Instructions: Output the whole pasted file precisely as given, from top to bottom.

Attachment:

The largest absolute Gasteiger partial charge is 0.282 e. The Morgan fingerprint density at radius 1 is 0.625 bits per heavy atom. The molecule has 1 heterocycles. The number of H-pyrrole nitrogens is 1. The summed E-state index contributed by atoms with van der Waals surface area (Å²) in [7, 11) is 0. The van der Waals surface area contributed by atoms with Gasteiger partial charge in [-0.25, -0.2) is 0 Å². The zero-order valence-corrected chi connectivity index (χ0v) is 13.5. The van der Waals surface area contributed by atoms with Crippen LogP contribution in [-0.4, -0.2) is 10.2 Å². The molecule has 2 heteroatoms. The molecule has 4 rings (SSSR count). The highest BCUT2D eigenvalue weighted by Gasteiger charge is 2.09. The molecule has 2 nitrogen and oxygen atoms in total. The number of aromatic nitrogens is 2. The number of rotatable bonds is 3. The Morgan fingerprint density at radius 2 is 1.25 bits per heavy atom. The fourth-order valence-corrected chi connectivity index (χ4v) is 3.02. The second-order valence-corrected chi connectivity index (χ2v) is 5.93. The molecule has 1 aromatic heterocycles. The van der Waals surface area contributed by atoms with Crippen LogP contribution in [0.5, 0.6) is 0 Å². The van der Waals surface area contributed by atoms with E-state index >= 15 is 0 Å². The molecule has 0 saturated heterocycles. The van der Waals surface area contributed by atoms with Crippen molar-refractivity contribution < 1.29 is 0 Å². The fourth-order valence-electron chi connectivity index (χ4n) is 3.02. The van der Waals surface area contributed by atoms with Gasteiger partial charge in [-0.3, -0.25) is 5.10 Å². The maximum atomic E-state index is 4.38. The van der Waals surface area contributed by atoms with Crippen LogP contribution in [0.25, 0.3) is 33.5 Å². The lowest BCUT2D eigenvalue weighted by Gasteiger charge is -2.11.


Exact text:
The largest absolute Gasteiger partial charge is 0.282 e. The Morgan fingerprint density at radius 1 is 0.625 bits per heavy atom. The molecule has 1 heterocycles. The number of H-pyrrole nitrogens is 1. The summed E-state index contributed by atoms with van der Waals surface area (Å²) in [7, 11) is 0. The van der Waals surface area contributed by atoms with Gasteiger partial charge in [-0.25, -0.2) is 0 Å². The zero-order valence-corrected chi connectivity index (χ0v) is 13.5. The van der Waals surface area contributed by atoms with Crippen LogP contribution in [-0.4, -0.2) is 10.2 Å². The molecule has 2 heteroatoms. The molecule has 4 rings (SSSR count). The highest BCUT2D eigenvalue weighted by Gasteiger charge is 2.09. The molecule has 2 nitrogen and oxygen atoms in total. The number of aromatic nitrogens is 2. The number of rotatable bonds is 3. The Morgan fingerprint density at radius 2 is 1.25 bits per heavy atom. The fourth-order valence-corrected chi connectivity index (χ4v) is 3.02. The second-order valence-corrected chi connectivity index (χ2v) is 5.93. The molecule has 1 aromatic heterocycles. The van der Waals surface area contributed by atoms with Crippen LogP contribution in [0.5, 0.6) is 0 Å². The van der Waals surface area contributed by atoms with E-state index >= 15 is 0 Å². The molecule has 0 saturated heterocycles. The van der Waals surface area contributed by atoms with Crippen molar-refractivity contribution < 1.29 is 0 Å². The fourth-order valence-electron chi connectivity index (χ4n) is 3.02. The van der Waals surface area contributed by atoms with Gasteiger partial charge in [-0.3, -0.25) is 5.10 Å². The maximum atomic E-state index is 4.38. The van der Waals surface area contributed by atoms with Crippen LogP contribution in [0.25, 0.3) is 33.5 Å². The lowest BCUT2D eigenvalue weighted by Gasteiger charge is -2.11.